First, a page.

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Amid Texas Chaos, a New Calamity

Hospitals are running out of water
By Jenn Gidman,  Newser Staff
Posted Feb 18, 2021 6:49 AM CST
In Texas, a Dire Situation for Hospitals
Ambulances line up outside of St. David's South Austin Medical Center to transport patients in Austin, Texas, on Wednesday. Hospital officials said some patients at the facility would be moved to other hospitals in the area after the building began losing heat due to low water pressure.   (Bronte Wittpenn/Austin American-Statesman via AP)

(Newser) – The chaos in Texas amid freezing weather that has left millions in the cold and dark has made its way to the state's hospitals. One issue that has caused things to become especially dire at medical centers: a lack of running water, resulting in problems ranging from low water pressure that's causing hospitals' heating systems to fail, to other logistical and hygienic nightmares. Due to the severe cold, some pipes carrying water to hospitals have frozen and burst, and many hospitals are now desperately trying to find water from what the Washington Post calls "unorthodox sources," including water trucks, grocery store chains, park irrigation supplies, and local fire departments. St. David's South Austin Medical Center, for example, has run out of water and heat, leading the hospital to discharge some patients early, cancel "nonemergent procedures," and pass out jugs and bottles of water for patients and workers to drink and use for hand-washing, per KVUE.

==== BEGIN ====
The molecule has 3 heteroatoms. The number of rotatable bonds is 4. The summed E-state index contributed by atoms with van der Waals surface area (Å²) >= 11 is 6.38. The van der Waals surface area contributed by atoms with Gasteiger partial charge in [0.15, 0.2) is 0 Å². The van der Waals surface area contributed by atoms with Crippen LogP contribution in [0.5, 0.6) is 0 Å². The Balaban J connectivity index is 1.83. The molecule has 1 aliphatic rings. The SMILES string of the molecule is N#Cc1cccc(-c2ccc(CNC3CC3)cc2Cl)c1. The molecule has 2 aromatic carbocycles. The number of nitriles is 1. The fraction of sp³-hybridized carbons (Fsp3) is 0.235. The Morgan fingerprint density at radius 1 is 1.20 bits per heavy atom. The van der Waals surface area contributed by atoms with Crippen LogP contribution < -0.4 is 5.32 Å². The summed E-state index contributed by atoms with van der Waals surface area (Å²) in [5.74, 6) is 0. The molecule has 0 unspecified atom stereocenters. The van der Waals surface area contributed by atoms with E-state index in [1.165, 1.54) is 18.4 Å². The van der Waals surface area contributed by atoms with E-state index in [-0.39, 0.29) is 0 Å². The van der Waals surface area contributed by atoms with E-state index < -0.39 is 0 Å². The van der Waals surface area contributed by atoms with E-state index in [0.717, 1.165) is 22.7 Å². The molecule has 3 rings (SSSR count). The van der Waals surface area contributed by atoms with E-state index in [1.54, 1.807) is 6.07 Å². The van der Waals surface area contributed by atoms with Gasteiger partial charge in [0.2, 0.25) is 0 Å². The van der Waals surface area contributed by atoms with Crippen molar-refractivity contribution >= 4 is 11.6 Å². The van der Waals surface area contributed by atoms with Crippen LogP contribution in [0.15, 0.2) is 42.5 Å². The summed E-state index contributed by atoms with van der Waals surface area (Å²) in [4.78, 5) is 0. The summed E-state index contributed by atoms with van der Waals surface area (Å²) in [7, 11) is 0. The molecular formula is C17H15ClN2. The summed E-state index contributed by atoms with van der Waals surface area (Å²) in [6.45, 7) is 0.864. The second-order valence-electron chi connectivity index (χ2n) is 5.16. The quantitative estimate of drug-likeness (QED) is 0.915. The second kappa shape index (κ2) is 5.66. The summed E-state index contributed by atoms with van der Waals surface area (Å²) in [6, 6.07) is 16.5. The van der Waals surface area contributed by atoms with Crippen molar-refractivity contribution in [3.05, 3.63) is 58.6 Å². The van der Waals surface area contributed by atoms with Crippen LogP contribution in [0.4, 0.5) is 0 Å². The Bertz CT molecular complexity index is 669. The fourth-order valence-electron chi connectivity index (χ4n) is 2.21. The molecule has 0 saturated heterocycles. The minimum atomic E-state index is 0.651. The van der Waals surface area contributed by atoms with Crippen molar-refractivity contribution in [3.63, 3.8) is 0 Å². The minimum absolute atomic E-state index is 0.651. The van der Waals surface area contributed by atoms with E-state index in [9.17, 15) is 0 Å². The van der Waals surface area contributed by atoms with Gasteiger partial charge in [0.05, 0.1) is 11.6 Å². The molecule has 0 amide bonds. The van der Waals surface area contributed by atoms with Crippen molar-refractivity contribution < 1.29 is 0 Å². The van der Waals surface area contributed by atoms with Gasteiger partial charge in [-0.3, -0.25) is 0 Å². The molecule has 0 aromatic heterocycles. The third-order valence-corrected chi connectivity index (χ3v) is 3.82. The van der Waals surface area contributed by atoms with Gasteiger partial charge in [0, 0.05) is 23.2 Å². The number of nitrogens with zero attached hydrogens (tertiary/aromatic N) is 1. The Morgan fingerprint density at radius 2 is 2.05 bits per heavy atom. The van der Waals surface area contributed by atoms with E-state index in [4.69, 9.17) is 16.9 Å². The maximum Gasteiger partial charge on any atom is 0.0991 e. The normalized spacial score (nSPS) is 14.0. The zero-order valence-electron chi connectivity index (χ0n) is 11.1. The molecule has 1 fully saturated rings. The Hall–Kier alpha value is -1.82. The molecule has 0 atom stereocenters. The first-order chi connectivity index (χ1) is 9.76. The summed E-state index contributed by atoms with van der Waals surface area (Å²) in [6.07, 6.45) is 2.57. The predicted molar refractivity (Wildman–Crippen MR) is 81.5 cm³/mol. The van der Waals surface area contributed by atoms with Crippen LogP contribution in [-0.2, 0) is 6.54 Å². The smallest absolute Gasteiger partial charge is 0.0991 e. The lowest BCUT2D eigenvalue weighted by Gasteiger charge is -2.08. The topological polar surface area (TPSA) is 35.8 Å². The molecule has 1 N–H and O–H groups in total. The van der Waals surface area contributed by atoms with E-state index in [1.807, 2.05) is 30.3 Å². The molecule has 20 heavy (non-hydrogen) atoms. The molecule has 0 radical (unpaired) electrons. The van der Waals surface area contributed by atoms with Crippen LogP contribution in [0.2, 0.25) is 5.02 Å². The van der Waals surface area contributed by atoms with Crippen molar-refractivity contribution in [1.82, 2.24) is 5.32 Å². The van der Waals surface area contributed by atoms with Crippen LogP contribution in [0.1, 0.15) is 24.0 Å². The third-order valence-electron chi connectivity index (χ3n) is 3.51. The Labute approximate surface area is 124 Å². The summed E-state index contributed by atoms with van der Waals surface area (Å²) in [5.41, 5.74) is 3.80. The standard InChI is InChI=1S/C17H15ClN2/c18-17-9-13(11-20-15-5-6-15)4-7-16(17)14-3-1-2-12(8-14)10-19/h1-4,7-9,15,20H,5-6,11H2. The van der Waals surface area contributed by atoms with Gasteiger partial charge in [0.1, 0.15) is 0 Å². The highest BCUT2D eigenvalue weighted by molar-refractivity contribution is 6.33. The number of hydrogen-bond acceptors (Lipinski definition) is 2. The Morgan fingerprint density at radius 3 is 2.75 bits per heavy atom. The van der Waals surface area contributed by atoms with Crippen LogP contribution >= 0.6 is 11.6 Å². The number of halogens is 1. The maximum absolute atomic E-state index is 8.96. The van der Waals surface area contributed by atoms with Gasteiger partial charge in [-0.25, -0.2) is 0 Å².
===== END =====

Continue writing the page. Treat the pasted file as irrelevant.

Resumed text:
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Staffers there have also been told to use trash bags to take feces out of toilets. Officials at St. David's and other Texas hospitals are being forced to evacuate patients for their safety, even though, due to the power situation and the coronavirus pandemic, there aren't many places they can move patients to. "No one hospital currently has the capacity to accept transport of a large number of patients," St. David's CEO David Huffstutler tells KXAN. Other hospitals that still have some running water are asking staffers to conserve it by using hand sanitizer for hand-washing and not taking showers for now. Residents are likewise being asked to conserve water (as well as to boil it in some areas), and to not run water to keep pipes from bursting. "Quite honestly, I think we probably could have handled everything up until the water," the executive VP of Houston Methodist Hospital tells the Houston Business Journal. "The water has thrown a completely new loop onto everything." (Read more Texas stories.)

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